Monday, February 14, 2011


Now that Egyptian dictator Hosni Mubarak has been forced out, presumably in a military style coup that was brought on by massive civil unrest, just what are we to make of what has transpired in Egypt?

There seem to be several explanations regarding what just occurred in the land of The Pyramids. Here are the key explanations that I have encountered to date.

1.) What has transpired in Egypt is being portrayed by the U.S. mainstream media-and by a very wide margin- as nothing less than a full scale (political)revolution.


For that reason alone one must be deeply suspect of the idea that any sort of lasting, profound change has occurred in how
Egyptian society functions. Yes, political power has been usurped, nominally new parties are seemingly, seemingly, mind you, in control of the political process. However, does this state of affairs equate to Egypt being in the midst of a process where entirely new socio-economic groups are about to redirect the energies of the nation? For the answer to that question, we will have to wait and see. In the meantime, we are left to wonder if the severe problems-high food prices and lower standards of living- that appeared to catalyze some critical number of the populace into forcefully demanding a drastic change in officialdom are going to be successfully addressed.

Hosni Mubarak, a kleptocratic and somewhat decrepit despot has been ousted as the result of civil discontent that has now led to what is most likely a power vacuum that the entire region is on tenterhooks waiting to see filled. In short, there has been no revolution, but there may be a revolution as a result of Mubarak's ouster and a variety of continuing exogenous and endogenous pressures.

This explanation has the advantage of not reading too much into recent events, while not necessarily glossing over the great if unrealized potential that the aforesaid events may possess.

3.) The toppling of
Hosni Mubarak was set in motion and pulled off at the behest of western elites for a variety of possible reasons listed here in no order of preference.

A.) The War on Terror is flagging and needs a boost. What better way to justify more military misadventures in the region that by destabilizing Egypt. The idea here is that long suppressed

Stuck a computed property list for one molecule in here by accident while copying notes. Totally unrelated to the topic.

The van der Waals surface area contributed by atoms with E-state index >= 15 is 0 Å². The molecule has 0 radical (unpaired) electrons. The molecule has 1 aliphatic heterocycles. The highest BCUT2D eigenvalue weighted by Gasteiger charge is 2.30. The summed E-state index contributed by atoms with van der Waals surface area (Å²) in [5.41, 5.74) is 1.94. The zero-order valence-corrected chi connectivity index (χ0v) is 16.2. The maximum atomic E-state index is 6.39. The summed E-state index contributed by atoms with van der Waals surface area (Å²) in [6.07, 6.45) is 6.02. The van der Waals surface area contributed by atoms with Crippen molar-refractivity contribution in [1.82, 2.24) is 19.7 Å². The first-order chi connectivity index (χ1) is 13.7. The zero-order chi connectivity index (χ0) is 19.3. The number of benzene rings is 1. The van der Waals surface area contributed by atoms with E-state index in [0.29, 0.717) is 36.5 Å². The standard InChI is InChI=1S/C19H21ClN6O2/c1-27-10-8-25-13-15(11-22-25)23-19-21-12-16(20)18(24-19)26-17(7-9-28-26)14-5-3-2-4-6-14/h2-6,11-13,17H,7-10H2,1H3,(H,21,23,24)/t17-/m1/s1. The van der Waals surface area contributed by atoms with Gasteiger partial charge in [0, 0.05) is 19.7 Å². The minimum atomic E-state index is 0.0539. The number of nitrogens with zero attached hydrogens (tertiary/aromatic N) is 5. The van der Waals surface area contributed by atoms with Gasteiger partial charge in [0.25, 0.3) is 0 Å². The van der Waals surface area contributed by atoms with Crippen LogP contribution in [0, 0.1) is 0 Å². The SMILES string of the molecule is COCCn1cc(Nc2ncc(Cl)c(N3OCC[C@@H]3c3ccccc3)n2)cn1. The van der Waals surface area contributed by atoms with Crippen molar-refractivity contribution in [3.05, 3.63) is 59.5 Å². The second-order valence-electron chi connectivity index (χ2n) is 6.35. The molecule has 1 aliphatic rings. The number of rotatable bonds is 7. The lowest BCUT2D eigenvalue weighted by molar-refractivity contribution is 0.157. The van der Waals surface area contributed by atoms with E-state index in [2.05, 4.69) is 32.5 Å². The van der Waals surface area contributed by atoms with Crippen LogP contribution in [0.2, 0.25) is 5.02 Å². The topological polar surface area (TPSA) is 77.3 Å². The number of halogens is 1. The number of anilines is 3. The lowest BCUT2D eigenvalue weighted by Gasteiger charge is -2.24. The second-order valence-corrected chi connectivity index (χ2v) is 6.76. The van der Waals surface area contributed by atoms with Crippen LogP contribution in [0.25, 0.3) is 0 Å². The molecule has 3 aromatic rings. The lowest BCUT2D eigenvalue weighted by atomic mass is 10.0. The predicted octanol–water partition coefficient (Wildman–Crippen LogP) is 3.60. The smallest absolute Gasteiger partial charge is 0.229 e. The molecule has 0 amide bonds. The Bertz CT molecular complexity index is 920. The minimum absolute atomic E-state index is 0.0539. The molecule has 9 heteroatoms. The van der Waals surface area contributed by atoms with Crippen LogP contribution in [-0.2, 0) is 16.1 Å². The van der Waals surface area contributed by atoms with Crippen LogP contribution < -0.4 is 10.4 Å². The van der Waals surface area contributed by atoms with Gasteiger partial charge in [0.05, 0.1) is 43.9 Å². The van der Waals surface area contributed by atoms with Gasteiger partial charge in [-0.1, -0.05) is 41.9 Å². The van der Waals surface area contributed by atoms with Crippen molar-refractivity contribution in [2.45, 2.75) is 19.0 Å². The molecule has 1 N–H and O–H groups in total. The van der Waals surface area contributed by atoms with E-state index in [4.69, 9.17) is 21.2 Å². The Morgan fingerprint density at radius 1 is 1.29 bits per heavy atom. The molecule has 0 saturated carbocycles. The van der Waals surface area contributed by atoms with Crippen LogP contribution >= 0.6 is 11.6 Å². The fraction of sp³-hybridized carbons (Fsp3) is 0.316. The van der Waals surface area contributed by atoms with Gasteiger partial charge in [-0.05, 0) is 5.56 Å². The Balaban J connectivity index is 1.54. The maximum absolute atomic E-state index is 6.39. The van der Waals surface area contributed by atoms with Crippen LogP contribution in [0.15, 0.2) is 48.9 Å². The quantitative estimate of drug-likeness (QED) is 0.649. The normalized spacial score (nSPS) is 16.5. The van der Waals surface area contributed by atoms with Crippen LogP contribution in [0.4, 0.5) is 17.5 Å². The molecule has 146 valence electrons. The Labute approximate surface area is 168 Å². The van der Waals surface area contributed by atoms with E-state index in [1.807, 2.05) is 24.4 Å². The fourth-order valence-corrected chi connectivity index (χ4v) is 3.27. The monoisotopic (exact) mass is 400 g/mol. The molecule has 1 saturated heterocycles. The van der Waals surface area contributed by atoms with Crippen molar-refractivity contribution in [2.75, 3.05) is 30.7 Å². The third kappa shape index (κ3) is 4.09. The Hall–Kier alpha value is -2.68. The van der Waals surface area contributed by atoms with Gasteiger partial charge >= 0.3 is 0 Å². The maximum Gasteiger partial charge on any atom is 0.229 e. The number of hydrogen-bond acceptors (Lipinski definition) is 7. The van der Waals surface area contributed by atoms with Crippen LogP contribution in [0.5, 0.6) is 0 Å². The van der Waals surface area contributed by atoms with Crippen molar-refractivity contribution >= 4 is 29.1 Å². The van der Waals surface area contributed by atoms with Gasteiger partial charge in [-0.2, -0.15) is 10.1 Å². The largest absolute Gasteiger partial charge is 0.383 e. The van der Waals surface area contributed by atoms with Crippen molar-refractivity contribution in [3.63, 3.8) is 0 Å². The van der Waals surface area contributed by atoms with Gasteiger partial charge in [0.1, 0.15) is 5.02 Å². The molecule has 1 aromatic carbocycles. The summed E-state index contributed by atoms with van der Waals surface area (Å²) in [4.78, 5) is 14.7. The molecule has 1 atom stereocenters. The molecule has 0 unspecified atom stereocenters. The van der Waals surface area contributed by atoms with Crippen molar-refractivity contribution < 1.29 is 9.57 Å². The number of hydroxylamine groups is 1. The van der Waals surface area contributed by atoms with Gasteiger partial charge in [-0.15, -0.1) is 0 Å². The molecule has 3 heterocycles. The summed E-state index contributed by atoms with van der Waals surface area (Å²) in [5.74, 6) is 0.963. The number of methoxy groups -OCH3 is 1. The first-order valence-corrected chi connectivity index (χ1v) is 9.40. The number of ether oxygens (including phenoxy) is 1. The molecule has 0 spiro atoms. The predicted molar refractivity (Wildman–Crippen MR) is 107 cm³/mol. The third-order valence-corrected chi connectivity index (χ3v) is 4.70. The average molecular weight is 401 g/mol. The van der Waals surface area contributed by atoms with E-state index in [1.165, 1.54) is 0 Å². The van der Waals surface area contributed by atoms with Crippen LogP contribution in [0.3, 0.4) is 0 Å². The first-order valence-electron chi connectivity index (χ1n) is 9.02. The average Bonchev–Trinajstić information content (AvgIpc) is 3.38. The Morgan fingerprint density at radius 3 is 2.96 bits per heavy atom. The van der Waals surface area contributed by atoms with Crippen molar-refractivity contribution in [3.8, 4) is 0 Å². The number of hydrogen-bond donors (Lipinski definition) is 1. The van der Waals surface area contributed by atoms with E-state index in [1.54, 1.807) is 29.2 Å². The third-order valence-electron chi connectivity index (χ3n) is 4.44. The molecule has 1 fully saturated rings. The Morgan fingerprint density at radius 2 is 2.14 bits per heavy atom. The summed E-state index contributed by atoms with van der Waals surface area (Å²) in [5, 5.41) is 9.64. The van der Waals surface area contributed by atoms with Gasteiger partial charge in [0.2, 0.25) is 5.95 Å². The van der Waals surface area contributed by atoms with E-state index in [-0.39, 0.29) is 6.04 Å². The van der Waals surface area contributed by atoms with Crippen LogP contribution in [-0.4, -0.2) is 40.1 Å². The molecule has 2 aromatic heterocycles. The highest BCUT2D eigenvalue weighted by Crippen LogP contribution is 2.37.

Islamic Fundamentalist elements in that nation will emerge, and, as a matter of course, will need to be "dealt" with.

B.) Mubarak was allowed to be taken down by western elites because they need someone fresh to do their bidding. Mubarak's sell by date, as it were, was long past, and a younger better despotic puppet-one who doesn't appear so obviously villainous- is required to continue the good work that Mubarak did on behalf of the west.

There is absolutely more than a kernel of truth in the notion that Mubarak was a U.S. puppet. It's, in fact, more true than untrue. However, do the western elites and their various operatives/agencies have anything like the ability to set in motion the sort of events-let alone control them-that such an explanation suggests? Highly doubtful in my view. The west's pull and influence, across all spectra, is badly waning. One could even assert that the collective pull and influence the west once enjoyed, especially in that region of the world, is in a state of terminal decline. If anything, the fall of the decrepit despot was more likely a failure of the west's resolve than anything else. On the other hand, the fall of Mubarak may simply have been the result of a kind of benign neglect on the part of Mubarak's western facilitators. In any case, it's important to remember that while both those explanations are plausible, they are, equally, like so many other things, unknowable.


DED said...

In the choices you present for item 3, it would seem to me that B was the case. But then you undermine your argument for either case:

the fall of the decrepit despot was more likely a failure of the west's resolve than anything else.

...which seems more likely.

But I prefer the previous post as an explanation, that shenanigans at the Fed which have driven food prices sky high was the proverbial last straw that broke the camel's back. Has it not been argued here that it is the Fed that holds the real power?

If one is given to conspiracy theories, one can argue that those who want regime change in foreign countries would be better suited to act through the Fed than through the unpopular use of the US military. But then, without a US-friendly suitor waiting in the wings, why would regime change in the puppet state of Egypt be a good idea?

Edwardo said...

"But then, without a US-friendly suitor waiting in the wings, why would regime change in the puppet state of Egypt be a good idea?"

It wouldn't. But then, as inconceivable as it seems, I think the U.S. was caught flat footed by developments in the M.E. I say inconceivable because, despite what people in executive positions of government do, or plan to do, the professional analysts available to high government officials tends not to pull any punches. They would have to have seen the effects of all the monetary shenanigans emanating from The Fed.